Cattle trade halt sends AACo to a loss
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Australia's largest cattle producer Australian Agricultural Company (AACo) made an $8.4 million loss in 2012 due to the impact of a suspension of live exports.
But the company has forecast a turnaround in 2013, after holding back its herd to gain weight and then sell into an improving market.
AACo on Thursday also said recent heavy rains had not fallen on its pastures and that would have a positive impact on cattle markets.
The company's loss for the 12 months to December 31 was down from a net profit of $10.5 million in 2011.
A $41 million write-down in the value of its properties in northern Australia was the main contributor to the profit fall.
AACo said that write-down was made because of the federal government's suspension of live cattle exports to Indonesia in 2011, and Indonesia's subsequent halving of cattle import quotas.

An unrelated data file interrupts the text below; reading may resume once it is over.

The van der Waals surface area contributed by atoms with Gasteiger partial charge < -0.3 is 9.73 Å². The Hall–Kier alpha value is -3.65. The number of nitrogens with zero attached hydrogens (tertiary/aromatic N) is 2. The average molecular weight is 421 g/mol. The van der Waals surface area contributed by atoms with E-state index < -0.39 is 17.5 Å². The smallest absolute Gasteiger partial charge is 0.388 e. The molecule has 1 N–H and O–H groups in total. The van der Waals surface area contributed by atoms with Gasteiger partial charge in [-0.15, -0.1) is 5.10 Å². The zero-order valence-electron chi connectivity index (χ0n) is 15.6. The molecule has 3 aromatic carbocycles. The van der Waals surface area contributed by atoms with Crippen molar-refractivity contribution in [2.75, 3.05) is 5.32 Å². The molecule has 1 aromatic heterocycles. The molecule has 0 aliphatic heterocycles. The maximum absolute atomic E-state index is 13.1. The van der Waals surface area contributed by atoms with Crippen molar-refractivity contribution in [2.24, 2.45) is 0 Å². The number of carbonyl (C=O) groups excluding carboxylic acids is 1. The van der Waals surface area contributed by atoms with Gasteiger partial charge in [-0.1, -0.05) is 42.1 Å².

But, managing director David Farley, said the company was poised to generate positive cash flow in 2013.
"AACo held back trading cattle to add weight to and sell into a market (that) we predict will improve following recent rains, and align with the price gains seen on the global market," he said in a statement.
"AACo has grown its herd to a record size while global supply has shrunk, and is now in an excellent position to generate cash by selling into rising global beef prices."
The company had 681,700 head of cattle at December 31, weighing 94.6 million kilograms, a 17 per cent increase from 12 months earlier.